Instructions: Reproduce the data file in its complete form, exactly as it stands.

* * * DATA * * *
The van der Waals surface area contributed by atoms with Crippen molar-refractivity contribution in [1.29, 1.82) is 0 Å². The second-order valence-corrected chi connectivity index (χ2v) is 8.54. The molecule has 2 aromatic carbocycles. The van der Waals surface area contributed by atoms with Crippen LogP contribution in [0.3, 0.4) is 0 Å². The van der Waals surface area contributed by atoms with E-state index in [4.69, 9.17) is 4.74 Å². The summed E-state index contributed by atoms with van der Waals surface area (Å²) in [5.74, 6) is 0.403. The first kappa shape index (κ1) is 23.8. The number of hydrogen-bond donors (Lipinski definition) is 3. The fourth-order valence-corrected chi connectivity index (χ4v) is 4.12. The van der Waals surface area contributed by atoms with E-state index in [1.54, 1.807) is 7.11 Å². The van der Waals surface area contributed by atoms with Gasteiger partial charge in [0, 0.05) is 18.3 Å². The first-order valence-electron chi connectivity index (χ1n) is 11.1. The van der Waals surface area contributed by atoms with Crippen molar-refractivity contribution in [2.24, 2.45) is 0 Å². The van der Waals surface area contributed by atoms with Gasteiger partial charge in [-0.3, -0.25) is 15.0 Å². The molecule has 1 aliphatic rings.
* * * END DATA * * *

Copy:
The van der Waals surface area contributed by atoms with Crippen molar-refractivity contribution in [1.29, 1.82) is 0 Å². The second-order valence-corrected chi connectivity index (χ2v) is 8.54. The molecule has 2 aromatic carbocycles. The van der Waals surface area contributed by atoms with Crippen LogP contribution in [0.3, 0.4) is 0 Å². The van der Waals surface area contributed by atoms with E-state index in [4.69, 9.17) is 4.74 Å². The summed E-state index contributed by atoms with van der Waals surface area (Å²) in [5.74, 6) is 0.403. The first kappa shape index (κ1) is 23.8. The number of hydrogen-bond donors (Lipinski definition) is 3. The fourth-order valence-corrected chi connectivity index (χ4v) is 4.12. The van der Waals surface area contributed by atoms with E-state index in [1.54, 1.807) is 7.11 Å². The van der Waals surface area contributed by atoms with Gasteiger partial charge in [0, 0.05) is 18.3 Å². The first-order valence-electron chi connectivity index (χ1n) is 11.1. The van der Waals surface area contributed by atoms with Crippen molar-refractivity contribution in [2.24, 2.45) is 0 Å². The van der Waals surface area contributed by atoms with Gasteiger partial charge in [-0.3, -0.25) is 15.0 Å². The molecule has 1 aliphatic rings.